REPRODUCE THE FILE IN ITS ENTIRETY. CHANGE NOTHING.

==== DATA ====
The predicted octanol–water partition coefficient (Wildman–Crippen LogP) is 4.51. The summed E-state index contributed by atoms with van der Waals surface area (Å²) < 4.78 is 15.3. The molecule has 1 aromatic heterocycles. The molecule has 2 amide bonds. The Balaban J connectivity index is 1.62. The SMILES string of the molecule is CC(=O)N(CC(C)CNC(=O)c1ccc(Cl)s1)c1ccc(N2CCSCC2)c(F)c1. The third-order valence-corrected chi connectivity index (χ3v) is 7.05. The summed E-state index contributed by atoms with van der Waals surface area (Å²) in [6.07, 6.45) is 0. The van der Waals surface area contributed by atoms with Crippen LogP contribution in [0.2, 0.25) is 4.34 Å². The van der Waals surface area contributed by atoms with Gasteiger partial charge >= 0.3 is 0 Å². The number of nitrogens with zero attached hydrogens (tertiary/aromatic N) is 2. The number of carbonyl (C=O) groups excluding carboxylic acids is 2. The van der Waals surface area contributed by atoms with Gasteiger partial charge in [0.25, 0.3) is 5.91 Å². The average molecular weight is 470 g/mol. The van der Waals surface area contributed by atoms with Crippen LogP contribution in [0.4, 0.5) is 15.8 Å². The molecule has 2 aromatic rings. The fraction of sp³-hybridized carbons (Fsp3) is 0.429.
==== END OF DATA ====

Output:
The predicted octanol–water partition coefficient (Wildman–Crippen LogP) is 4.51. The summed E-state index contributed by atoms with van der Waals surface area (Å²) < 4.78 is 15.3. The molecule has 1 aromatic heterocycles. The molecule has 2 amide bonds. The Balaban J connectivity index is 1.62. The SMILES string of the molecule is CC(=O)N(CC(C)CNC(=O)c1ccc(Cl)s1)c1ccc(N2CCSCC2)c(F)c1. The third-order valence-corrected chi connectivity index (χ3v) is 7.05. The summed E-state index contributed by atoms with van der Waals surface area (Å²) in [6.07, 6.45) is 0. The van der Waals surface area contributed by atoms with Crippen LogP contribution in [0.2, 0.25) is 4.34 Å². The van der Waals surface area contributed by atoms with Gasteiger partial charge >= 0.3 is 0 Å². The number of nitrogens with zero attached hydrogens (tertiary/aromatic N) is 2. The number of carbonyl (C=O) groups excluding carboxylic acids is 2. The van der Waals surface area contributed by atoms with Gasteiger partial charge in [0.25, 0.3) is 5.91 Å². The average molecular weight is 470 g/mol. The van der Waals surface area contributed by atoms with Crippen LogP contribution in [0.4, 0.5) is 15.8 Å². The molecule has 2 aromatic rings. The fraction of sp³-hybridized carbons (Fsp3) is 0.429.